Don’t be fooled by the glorious spell of weather since Thursday, it has been absolutely cracking, and the outlook for the period ahead is also looking good, but the times they are a changing (try to read that without the whining nasal tones of Bob Dylan ringing in your ears). Whilst it feels like summer (unless you are up and about at 6am), the plants know that it’s not, and as a consequence they are shutting down in response to the reducing daylight hours, that and the ongoing drought conditions. I’m trying to break it to you gently but there’s no easy way to tell you that there is a list of items that have had it, or are close to having had it. Cucumbers, runner beans, courgettes, patty pan squash. The first two have gone from the ‘shop’, the other two are on the endangered list. Tomatoes are still cropping well, though they are slowing down, and finally some sweet peppers are beginning to colour up – whether or not they will be completely red by the time I harvest them remains to be seen, they could be a bit streaky.

It was my birthday yesterday; yeah I know, it hardly seems possible that it’s a full 12 months since…..you know when. Anyway, I decided to give myself a treat, so this morning after opening up the greenhouse and polytunnel I went off to a ploughing match. I had a dual purpose to attend the event, 1) to see the vintage tractors, with their vintage owners, strutting their stuff, and 2) because the event was being held on the farm where Jennifer and I lived in the olden days. We moved from our rented draughty and cramped farm cottage back in 1985, but enjoyed our time there, marooned down a half mile long track from the road. The cottage is still there, but it’s no longer a pair of simple farm workers cottages, it is now detached, with about 4 extensions on it, but still in that wonderful isolated location. The ploughing match was a delight, with dozens of tractors, ancient and modern, large and small, and even some horses. It was great to see the good old boys meeting up and sharing memories and knowledge, with everything happening at a very relaxed pace; I love it that traditions like this continue in these crazy uncertain times. Below is a snapshot of an hour and a half very well spent. The horses are a French breed that originally come from an area close to the Swiss border, and were used on small family farms for agriculture and forestry tasks.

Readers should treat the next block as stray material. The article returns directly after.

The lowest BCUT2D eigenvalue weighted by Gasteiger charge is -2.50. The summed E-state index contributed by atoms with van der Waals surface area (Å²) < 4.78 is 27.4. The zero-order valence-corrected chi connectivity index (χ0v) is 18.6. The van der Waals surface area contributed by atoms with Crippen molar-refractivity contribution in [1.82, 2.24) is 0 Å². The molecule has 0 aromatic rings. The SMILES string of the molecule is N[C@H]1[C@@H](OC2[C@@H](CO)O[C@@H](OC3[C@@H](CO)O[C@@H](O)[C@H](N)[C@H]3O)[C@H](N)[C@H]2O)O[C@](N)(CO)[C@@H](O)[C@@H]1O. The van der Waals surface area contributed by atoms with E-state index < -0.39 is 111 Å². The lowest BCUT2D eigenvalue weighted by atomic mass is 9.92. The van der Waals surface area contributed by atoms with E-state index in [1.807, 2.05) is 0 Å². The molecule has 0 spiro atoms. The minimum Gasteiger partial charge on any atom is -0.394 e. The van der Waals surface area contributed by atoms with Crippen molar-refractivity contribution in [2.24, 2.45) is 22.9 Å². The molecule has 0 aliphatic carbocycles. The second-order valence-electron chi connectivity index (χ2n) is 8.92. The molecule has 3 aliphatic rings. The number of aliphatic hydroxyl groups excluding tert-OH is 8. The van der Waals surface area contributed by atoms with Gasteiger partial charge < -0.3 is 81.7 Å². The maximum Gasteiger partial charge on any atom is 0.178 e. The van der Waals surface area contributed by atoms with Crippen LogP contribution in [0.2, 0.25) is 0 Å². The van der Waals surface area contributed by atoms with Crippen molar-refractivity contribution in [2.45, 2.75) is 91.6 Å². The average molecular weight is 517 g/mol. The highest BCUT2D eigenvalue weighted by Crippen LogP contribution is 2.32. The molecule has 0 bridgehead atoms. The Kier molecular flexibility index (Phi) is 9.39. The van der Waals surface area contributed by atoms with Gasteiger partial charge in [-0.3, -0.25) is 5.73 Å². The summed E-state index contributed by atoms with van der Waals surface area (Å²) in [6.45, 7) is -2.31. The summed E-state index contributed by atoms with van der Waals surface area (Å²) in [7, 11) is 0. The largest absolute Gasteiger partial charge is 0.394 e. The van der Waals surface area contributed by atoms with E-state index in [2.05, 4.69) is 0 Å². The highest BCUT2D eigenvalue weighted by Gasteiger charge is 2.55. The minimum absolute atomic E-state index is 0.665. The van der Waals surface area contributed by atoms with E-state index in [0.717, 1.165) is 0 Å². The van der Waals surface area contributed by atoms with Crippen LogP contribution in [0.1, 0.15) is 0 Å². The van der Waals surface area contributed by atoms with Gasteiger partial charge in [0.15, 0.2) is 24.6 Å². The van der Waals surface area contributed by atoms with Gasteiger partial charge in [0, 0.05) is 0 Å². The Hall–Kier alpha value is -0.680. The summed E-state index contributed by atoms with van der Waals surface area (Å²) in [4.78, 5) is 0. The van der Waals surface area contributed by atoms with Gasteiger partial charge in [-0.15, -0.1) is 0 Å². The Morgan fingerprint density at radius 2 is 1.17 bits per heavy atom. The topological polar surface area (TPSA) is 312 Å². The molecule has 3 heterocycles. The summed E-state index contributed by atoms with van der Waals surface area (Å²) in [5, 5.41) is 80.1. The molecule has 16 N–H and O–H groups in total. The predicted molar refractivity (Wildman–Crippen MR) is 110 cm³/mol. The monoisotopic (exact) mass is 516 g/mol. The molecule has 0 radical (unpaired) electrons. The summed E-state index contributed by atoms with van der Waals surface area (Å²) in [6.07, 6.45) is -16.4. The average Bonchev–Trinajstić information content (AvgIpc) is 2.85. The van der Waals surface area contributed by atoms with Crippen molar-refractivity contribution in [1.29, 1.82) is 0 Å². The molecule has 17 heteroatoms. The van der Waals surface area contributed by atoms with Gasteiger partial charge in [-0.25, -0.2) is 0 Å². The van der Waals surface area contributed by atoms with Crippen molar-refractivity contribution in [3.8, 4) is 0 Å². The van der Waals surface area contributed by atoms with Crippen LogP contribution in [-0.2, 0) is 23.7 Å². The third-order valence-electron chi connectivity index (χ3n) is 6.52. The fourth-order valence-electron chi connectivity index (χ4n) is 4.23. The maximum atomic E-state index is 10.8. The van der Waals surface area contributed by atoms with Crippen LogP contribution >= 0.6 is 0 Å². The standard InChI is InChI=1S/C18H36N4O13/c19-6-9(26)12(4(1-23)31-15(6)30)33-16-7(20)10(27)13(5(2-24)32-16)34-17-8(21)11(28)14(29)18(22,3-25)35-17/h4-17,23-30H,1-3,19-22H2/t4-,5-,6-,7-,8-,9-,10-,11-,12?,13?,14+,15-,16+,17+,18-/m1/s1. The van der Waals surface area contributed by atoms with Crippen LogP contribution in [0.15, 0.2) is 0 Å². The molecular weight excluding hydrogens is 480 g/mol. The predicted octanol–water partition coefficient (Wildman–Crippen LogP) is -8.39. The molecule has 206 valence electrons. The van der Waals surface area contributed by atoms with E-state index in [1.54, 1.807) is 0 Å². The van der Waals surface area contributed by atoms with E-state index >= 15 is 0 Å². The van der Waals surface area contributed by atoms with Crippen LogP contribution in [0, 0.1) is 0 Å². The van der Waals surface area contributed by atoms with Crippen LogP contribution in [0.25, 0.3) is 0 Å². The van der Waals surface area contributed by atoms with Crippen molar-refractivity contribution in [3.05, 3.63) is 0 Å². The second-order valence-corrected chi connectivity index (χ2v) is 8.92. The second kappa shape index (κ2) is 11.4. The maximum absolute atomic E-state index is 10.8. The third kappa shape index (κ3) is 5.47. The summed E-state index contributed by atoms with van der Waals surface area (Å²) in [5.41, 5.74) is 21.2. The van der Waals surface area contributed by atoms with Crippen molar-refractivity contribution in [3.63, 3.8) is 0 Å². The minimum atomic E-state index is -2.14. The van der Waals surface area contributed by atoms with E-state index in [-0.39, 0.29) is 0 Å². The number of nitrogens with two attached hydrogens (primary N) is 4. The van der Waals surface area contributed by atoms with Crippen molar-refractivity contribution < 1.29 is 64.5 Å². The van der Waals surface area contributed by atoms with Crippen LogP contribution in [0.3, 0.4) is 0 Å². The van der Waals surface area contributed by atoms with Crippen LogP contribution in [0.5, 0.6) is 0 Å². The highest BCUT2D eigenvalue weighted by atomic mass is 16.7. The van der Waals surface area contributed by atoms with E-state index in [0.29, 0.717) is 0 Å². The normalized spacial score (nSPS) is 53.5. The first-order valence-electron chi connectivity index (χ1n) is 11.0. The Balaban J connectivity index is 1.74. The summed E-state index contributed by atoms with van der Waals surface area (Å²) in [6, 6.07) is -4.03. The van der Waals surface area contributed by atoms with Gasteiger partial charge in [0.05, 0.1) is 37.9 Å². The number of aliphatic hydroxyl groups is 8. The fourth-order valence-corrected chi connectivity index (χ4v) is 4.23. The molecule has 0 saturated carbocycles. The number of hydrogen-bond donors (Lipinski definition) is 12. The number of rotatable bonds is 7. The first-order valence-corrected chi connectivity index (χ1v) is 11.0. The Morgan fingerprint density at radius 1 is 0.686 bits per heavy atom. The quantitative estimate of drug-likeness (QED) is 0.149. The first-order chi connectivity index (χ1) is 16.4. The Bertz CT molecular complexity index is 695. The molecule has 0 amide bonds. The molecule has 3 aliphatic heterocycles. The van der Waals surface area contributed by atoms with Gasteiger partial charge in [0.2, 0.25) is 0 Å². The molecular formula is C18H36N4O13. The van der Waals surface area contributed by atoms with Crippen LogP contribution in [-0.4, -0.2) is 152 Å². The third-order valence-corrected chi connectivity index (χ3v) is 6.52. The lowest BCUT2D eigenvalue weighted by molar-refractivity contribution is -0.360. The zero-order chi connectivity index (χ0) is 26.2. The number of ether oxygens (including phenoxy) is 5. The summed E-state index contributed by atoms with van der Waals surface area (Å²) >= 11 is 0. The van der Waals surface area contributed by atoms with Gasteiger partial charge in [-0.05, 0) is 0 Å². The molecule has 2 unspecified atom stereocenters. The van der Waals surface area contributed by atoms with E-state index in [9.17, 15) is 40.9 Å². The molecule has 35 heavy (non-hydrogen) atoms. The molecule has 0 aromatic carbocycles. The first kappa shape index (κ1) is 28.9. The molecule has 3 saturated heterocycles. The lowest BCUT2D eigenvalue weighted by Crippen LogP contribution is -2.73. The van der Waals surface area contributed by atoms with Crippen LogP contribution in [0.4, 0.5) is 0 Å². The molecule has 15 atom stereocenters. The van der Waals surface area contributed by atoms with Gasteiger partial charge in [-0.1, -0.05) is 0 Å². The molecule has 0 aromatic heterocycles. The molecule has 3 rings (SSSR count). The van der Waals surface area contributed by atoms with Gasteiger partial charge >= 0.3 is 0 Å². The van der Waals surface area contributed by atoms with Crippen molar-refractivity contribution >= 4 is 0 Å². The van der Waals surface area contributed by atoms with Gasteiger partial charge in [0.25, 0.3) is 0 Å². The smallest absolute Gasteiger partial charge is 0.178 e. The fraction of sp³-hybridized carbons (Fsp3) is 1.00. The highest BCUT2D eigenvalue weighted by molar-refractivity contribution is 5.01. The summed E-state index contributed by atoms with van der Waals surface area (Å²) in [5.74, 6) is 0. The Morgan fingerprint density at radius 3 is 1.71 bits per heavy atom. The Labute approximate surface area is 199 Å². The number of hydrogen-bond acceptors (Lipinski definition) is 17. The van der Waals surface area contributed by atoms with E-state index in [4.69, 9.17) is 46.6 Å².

I had a bit of what they call ‘a result’ last week. I picked a load of apples and took them to the farm near Stowmarket to be pressed and bottled, and as I was unloading the fruit, David the owner of the orchard came out and said, “I’ve got a present for you”. He drove his forklift truck into the barn and emerged with a crate of 70 bottles of last season’s juice that he discovered in his warehouse. That means that juice is available again, and I’m hoping that it will see us through until the batch of apples that I dropped off has been processed. I mentioned last week about how sparse the crop is in my orchard, well David said that a grower he knows told him that usually he picks 200 bins (large wooden pallet crates) of Cox apples, but this year it will be 10! The juice for me is a nice little side line, but if it was my main business it would be a disaster, so I feel for those that are in that situation.

So, what’s available this week? Well, apple juice, eating apples and cooking apples. There are no lemons because the only ones that I can get from my organic source are from South Africa, and I won’t buy air freighted produce. As for vegetables, the list reflects the changing season, with cabbage, leeks, spinach and swede featuring. Tomatoes remain plentiful, but courgettes and patty pan squash are now limited. There are carrots, beetroot, onions, garlic, red(ish) and green peppers, chilli peppers and mushrooms, plus ‘Cara’ and ‘Charlotte’ potatoes. I’m now getting a lot of damaged tubers when digging the ‘Cara’, with slugs and wireworms causing most harm; it means that Jennifer is inundated with bags of ‘seconds’ for home use. I am hoping that the sweetcorn may be ready to pick next week, but I’m not sure how bulky the cobs will be because of the lack of rain.

I didn’t tell you last week that I saw a fox at the top of the orchard; it was the day that I had Nellie, and it darted from the direction of the garden and headed towards the woods. Fortunately she didn’t spot it, otherwise I would have been chasing all over the estate after her. I think that it was probably fairly young, because it was a magnificent specimen in fine condition. And in the orchard itself there is a fine example of a Badger’s latrine. They dig a hole, well away from their sett, and routinely do their business in it; I can’t commend them highly enough for their accuracy.

On that unsavoury note I will say ta ta. Have a great week, enjoy the continuing fine weather.

Phil

 

 

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